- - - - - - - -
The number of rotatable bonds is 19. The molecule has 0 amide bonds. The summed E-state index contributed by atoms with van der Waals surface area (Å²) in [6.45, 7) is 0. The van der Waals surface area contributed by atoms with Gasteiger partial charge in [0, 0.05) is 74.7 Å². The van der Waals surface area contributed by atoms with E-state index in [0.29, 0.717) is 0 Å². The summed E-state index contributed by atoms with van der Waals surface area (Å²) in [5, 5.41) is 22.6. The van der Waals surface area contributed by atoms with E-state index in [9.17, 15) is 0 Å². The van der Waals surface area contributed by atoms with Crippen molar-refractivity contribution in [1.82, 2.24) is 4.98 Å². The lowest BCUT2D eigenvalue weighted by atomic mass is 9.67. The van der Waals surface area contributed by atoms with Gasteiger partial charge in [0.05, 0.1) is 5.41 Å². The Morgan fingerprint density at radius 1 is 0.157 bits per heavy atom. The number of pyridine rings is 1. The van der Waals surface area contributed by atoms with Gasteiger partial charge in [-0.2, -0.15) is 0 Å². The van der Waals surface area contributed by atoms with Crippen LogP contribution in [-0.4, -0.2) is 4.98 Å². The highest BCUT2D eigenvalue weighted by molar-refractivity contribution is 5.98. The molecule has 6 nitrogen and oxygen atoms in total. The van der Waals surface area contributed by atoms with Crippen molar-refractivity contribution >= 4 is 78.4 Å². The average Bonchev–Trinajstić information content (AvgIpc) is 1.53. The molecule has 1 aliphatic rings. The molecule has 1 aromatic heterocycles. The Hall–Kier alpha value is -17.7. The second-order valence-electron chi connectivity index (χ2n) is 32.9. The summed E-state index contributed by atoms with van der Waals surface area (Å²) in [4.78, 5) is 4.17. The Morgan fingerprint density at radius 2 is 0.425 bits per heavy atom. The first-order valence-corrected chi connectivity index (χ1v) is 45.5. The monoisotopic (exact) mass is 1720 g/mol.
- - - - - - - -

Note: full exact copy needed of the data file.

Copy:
The number of rotatable bonds is 19. The molecule has 0 amide bonds. The summed E-state index contributed by atoms with van der Waals surface area (Å²) in [6.45, 7) is 0. The van der Waals surface area contributed by atoms with Gasteiger partial charge in [0, 0.05) is 74.7 Å². The van der Waals surface area contributed by atoms with E-state index in [0.29, 0.717) is 0 Å². The summed E-state index contributed by atoms with van der Waals surface area (Å²) in [5, 5.41) is 22.6. The van der Waals surface area contributed by atoms with E-state index in [9.17, 15) is 0 Å². The van der Waals surface area contributed by atoms with Crippen molar-refractivity contribution in [1.82, 2.24) is 4.98 Å². The lowest BCUT2D eigenvalue weighted by atomic mass is 9.67. The van der Waals surface area contributed by atoms with Gasteiger partial charge in [0.05, 0.1) is 5.41 Å². The Morgan fingerprint density at radius 1 is 0.157 bits per heavy atom. The number of pyridine rings is 1. The van der Waals surface area contributed by atoms with Gasteiger partial charge in [-0.2, -0.15) is 0 Å². The van der Waals surface area contributed by atoms with Crippen LogP contribution in [-0.4, -0.2) is 4.98 Å². The highest BCUT2D eigenvalue weighted by molar-refractivity contribution is 5.98. The molecule has 6 nitrogen and oxygen atoms in total. The van der Waals surface area contributed by atoms with Crippen molar-refractivity contribution >= 4 is 78.4 Å². The average Bonchev–Trinajstić information content (AvgIpc) is 1.53. The molecule has 1 aliphatic rings. The molecule has 1 aromatic heterocycles. The Hall–Kier alpha value is -17.7. The second-order valence-electron chi connectivity index (χ2n) is 32.9. The summed E-state index contributed by atoms with van der Waals surface area (Å²) in [4.78, 5) is 4.17. The Morgan fingerprint density at radius 2 is 0.425 bits per heavy atom. The first-order valence-corrected chi connectivity index (χ1v) is 45.5. The monoisotopic (exact) mass is 1720 g/mol.